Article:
Book Index Page Layout

An index in a book is a way for the reader to easily find a term they are looking for. Where a table of contents lets a user hop to a whole chapter or section, an index lets them find all references to "tangerine" or "olive oil".

Book Index Page Layout An index normally isn't used in a fiction book. You don't need to read Pride and Prejudice and track down all references to Elizabeth. However, an index can be quite helpful in a non-fiction book. In this example, from my Sangria Recipes book, a reader can easily see all recipes that involve oranges. That way if the reader has a pile of oranges in their kitchen, they can know what recipes are available to use them up.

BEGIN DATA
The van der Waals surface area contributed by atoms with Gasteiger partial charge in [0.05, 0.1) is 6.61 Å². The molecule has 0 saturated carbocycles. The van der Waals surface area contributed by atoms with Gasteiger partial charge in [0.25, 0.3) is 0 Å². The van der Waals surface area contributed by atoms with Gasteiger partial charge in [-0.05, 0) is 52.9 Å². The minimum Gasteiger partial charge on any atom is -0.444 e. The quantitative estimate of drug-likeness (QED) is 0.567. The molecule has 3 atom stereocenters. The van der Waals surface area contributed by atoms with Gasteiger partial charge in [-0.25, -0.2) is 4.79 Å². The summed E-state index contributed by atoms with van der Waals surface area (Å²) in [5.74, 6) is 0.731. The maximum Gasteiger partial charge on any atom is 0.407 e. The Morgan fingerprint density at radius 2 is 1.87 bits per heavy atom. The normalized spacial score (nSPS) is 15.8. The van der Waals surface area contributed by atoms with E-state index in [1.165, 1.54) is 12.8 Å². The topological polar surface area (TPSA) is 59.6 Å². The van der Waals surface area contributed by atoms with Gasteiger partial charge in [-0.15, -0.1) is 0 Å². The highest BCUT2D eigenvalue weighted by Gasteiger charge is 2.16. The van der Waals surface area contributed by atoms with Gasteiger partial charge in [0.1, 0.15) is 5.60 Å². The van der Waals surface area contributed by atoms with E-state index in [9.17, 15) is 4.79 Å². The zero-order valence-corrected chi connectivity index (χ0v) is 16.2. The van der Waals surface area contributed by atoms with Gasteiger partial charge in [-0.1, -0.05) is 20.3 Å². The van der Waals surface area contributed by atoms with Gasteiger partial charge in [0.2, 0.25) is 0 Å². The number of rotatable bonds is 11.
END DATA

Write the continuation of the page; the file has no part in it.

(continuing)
Indices can be used for ingredients, for company names, and for pretty much anything else that a person might legitimately want to track down in a book.

Of course, this is mostly useful for paperback books. People using Kindles or other e-readers have a search function. They don't have to go slogging to an index and then poking through it. They simply hit "search", type in the term, and they can find it anywhere. So that is the more efficient solution.

So think of an index as the old fashioned search tool for the analog world :).

In a paperback book, the index is usually listed in the table of contents. As such, it should have a page number to go to. Often it is the very last thing in the book.

You don't make the index by yourself, just as you don't make the table of contents by yourself. Both would be annoying to maintain every time you added or removed letters. Instead, you just tag words you want to include in the index with the Word index function and let it generate the index for you. That way as you add and remove pages you just regenerate that index and it properly links to all of the words' new locations.

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